His writings on opera have been featured in Opera News and the Yale Review. A native New Yorker, he received a Bachelor’s Degree with Honors in English Literature at Yale University, where he studied piano with Alexander Farkas. He completed his musical studies in New York with Martin Isepp and Paul Jacobs.
LEONARDO GRANADOS, Venezuelan percussionist and singer born in the region of Tachira, Venezuela. Leonardo comes from a family of classical musicians where he was highly exposed to popular South American music. He has extensive experience performing the styles of boleros and tango, as a percussionist and singer. He has performed with artists such as: Amelita Baltar, Pablo Zinger, Ryota Komatsu, Paquito D’Rivera, Edward Simon, Steven Blier, Pedro Giraudo, Janis Siegel, Carlos Capacho, Marco Granados, Simon Diaz, among others. His most recent recording as a lead singer under Sony Japan, 2013 Live at Tokyo Opera House, the Maria de Buenos Aires Operita by Astor Piazzolla, performed by the Tokyo Tango Dectet under the direction of Ryota Komatsu.
From Denver, Colorado, SILKEN KELLY began her classical ballet training at the Academy of Colorado Ballet. She attended summer intensives at the Harid Conservatory and American Ballet Theatre. As a full-scholarship student, she attended the School of American Ballet, Houston Ballet, and Ballet West. She joined the Houston Ballet’s second company for two years, and later the main company, touring nationally and internationally. Since relocating to New York in 2015, Silken joined Dance Theatre of Harlem for a season, has performed with Les Grands Ballets Canadiens, danced with Cleveland Ballet as a principal, and many other project based companies in New York. She is currently dancing with Sweetbird Production’s Rock the Ballet, touring all throughout Europe. Silken also has founded Contingent Ballet, a company dedicated to continuing to provide opportunities for creative professionals, and bringing ballet to non-traditional audiences.
Seattle native JOSEPH LI has played and coached for Houston Grand Opera, Wolf Trap Opera, Arizona Opera, Minnesota Opera, The Shepherd School of Music, and Aspen Opera Theater. He performs regularly for the New York Festival of Song and Wolf Trap Opera’s “Vocal Colors” series, and conducted the first studio recording of Philip Glass’ chamber opera “The Fall of the House of Usher” with the Inscape Chamber Orchestra. Mr. Li joined the faculty of Baylor University in 2016.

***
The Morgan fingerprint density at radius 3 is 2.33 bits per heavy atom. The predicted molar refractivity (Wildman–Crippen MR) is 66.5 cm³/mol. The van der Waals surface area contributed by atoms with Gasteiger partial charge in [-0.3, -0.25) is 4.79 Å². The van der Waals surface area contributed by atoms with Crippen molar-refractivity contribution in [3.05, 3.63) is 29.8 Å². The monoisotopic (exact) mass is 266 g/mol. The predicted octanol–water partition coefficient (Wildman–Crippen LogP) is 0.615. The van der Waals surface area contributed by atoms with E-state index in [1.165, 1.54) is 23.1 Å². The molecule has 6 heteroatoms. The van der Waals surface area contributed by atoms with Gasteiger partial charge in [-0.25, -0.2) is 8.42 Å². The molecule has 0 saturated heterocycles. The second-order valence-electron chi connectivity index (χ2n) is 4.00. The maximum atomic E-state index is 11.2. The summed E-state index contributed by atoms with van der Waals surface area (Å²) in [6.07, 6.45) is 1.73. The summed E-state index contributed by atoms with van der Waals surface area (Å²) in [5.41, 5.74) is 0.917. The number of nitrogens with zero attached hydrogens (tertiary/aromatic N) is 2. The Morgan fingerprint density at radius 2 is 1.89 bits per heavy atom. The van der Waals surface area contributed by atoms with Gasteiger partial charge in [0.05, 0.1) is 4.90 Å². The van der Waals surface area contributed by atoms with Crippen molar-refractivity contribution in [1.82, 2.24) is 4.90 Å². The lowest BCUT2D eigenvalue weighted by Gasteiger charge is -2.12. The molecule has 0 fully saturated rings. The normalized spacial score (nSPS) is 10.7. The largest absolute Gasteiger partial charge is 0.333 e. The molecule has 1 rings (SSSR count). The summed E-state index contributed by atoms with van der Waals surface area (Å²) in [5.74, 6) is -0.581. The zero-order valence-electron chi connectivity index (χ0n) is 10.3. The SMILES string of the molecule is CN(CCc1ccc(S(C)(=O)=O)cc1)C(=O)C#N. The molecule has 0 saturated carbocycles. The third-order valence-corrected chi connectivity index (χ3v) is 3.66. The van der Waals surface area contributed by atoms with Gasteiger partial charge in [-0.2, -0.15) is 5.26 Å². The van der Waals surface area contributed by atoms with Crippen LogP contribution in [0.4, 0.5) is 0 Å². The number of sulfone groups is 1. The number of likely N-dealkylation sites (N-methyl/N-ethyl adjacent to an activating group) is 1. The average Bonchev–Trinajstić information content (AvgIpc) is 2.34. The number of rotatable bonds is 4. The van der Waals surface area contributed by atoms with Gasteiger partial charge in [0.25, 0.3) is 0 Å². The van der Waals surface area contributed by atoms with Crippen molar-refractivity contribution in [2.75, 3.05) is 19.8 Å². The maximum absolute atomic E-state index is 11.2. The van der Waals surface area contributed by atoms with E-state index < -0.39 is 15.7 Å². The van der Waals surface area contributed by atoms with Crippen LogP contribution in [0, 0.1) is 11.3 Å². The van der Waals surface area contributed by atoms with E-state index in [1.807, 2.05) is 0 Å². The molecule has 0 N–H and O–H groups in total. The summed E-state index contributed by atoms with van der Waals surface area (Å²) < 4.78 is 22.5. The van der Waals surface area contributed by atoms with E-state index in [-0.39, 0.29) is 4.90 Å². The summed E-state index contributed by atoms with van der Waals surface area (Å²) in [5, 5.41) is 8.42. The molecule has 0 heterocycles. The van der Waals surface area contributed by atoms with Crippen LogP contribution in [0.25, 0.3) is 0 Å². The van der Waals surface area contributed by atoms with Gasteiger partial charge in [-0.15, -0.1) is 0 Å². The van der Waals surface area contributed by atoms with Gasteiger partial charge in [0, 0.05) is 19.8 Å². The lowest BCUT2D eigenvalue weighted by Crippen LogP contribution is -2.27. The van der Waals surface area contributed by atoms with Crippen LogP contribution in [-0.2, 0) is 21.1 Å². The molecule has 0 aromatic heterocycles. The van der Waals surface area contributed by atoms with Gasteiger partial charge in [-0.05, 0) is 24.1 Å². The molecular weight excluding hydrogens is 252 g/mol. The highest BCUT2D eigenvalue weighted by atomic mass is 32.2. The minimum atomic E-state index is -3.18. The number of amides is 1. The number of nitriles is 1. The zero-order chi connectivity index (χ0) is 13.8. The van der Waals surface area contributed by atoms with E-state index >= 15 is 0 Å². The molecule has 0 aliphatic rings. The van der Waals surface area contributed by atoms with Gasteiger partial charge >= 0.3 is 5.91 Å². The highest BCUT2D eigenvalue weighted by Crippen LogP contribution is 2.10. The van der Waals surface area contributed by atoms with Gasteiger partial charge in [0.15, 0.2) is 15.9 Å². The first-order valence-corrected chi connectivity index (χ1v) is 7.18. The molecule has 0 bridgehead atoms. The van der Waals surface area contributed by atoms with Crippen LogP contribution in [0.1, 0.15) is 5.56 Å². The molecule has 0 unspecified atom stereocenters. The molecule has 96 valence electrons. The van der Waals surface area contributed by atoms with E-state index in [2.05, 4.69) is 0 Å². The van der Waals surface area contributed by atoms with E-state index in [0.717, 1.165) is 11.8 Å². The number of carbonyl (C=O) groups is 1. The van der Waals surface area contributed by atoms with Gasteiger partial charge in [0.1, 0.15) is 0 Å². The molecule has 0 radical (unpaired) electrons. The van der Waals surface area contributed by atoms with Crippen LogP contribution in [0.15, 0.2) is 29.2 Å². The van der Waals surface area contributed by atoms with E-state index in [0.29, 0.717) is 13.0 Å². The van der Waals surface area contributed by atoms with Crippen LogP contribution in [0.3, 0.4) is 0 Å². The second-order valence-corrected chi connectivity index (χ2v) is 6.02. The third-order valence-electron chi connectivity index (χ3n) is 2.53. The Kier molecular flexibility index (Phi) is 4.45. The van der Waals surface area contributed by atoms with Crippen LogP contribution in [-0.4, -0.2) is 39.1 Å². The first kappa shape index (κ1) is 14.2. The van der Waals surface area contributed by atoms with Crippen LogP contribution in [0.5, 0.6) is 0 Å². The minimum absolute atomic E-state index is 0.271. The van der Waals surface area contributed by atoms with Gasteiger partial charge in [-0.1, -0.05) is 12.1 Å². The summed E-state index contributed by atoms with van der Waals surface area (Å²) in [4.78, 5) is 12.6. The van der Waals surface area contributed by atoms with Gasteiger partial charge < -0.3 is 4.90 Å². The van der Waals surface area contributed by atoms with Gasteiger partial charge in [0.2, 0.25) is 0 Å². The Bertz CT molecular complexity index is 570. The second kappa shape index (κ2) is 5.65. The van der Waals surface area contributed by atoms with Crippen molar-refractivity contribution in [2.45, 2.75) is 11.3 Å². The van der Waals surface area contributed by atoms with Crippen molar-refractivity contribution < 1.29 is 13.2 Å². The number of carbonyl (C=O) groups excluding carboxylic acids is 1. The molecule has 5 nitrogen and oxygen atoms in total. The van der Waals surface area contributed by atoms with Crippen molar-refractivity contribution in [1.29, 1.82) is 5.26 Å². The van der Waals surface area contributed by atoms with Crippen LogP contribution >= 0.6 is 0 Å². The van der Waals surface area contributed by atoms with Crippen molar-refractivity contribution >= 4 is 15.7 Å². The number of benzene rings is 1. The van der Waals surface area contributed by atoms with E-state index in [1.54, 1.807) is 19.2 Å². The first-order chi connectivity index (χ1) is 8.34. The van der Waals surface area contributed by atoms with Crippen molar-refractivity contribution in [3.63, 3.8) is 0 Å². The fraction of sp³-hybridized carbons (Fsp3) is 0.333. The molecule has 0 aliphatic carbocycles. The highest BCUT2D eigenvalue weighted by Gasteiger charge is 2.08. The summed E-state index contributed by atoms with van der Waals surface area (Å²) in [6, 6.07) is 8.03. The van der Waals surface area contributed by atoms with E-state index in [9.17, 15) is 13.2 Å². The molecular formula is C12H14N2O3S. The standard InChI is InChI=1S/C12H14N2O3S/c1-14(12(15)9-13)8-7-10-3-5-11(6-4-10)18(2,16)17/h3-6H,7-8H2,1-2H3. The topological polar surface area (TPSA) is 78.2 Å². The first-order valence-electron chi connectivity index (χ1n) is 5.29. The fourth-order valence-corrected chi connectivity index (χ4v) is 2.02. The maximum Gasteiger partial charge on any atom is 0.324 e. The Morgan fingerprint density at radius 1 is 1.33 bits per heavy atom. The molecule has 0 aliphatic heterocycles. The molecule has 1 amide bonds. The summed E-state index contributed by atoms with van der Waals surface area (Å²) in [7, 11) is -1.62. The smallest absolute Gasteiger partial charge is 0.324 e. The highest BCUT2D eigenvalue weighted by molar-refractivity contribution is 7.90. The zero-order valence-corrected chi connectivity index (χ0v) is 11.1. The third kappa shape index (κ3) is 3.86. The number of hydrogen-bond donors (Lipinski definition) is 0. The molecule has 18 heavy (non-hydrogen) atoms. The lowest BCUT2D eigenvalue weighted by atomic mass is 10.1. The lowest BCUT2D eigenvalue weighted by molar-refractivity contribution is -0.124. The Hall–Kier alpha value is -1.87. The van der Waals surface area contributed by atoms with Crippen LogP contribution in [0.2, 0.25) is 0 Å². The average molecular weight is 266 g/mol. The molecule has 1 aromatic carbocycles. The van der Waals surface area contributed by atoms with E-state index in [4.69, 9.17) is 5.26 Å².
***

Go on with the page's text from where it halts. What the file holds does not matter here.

REBECCA JO LOEB began her 2019/20 season at the Teatro Municipal Sao Paolo reprising her role as Lumee in the Pulitzer Prize winning opera
p r i s m which was also released on Decca Gold and various roles in a concert version of Weill’s Der Silversee and Blitzstein’s No for an Answer. She then debuted with the Oldenburgische Staatsballet singing as the soloist in VANITAS by Sciarrino. Engagements cancelled included p r i s m at the Kennedy Center, Bach St. John’s Passion with the Florida Orchestra, Garderobiere/Gymnasiast in Lulu with the Cleveland Orchestra and The Metropolitan Opera, and The Dutchess in Weill’s The Firebrand of Florence at Tanglewood. Future seasons include debuts at the Spoleto Festival and Opera Philadelphia in world premieres and directing Die Fledermausin
Last season, Rebecca debuted with Los Angeles Opera and The Prototype Festival, a return to the Deutsche Oper Berlin for Schönberg’s Pierrot Lunaire with Donald Runnicles conducting, Mercedes in Carmen, Zweite Dame in Die Zauberflöte and New York Festival of Song to reprise Bernstein’s Arias and Barcarolles on tour. Ms. Loeb spent five seasons in the ensembles of the Deutsche Oper Berlin and Hamburgische Staatsoper, in which her performances included Cherubino in Le nozze di Figaro, Rosina in Il barbiere di Siviglia, Siebel in Faust, Hänsel in Hänsel und Gretel, Orlofsky in Die Fledermaus. Other engagements included Flora in La traviata at The Metropolitan Opera; Oper Köln as The Fox in The Cunning Little Vixen; Dutch National Opera and Teatro Municipal de Santiago as Eine Theater Garderoberie/Gymnasiast/ein Groom in Lulu; Festival d’Aix-en-Provence as the Second Angel and Marie in the world premiere of Benjamin’s Written on Skin; and Theater Freiburg as Susan in Weill’s Love Life.
In concert Rebecca has performed with the Hamburg Ballet in Handel’s Messiah and Bach’s St. John Passion and with the CPE Bach Chor as soloist in Bach’s St. Mark Passion and The Jenny and Johnny Project at both the Kurt Weill Festival in Dessau and the Brecht Festival in Augsburg. She joined James Conlon in a concert performance of Mahagonny Songspiel at the Ravinia Festival and sang Mendelssohn’s Midsummer Night’s Dream with the New York City Ballet, Bach’s Mass in B minor at Carnegie Hall, and made her Alice Tully Hall debut singing Bolcom’s acclaimed Cabaret Songs.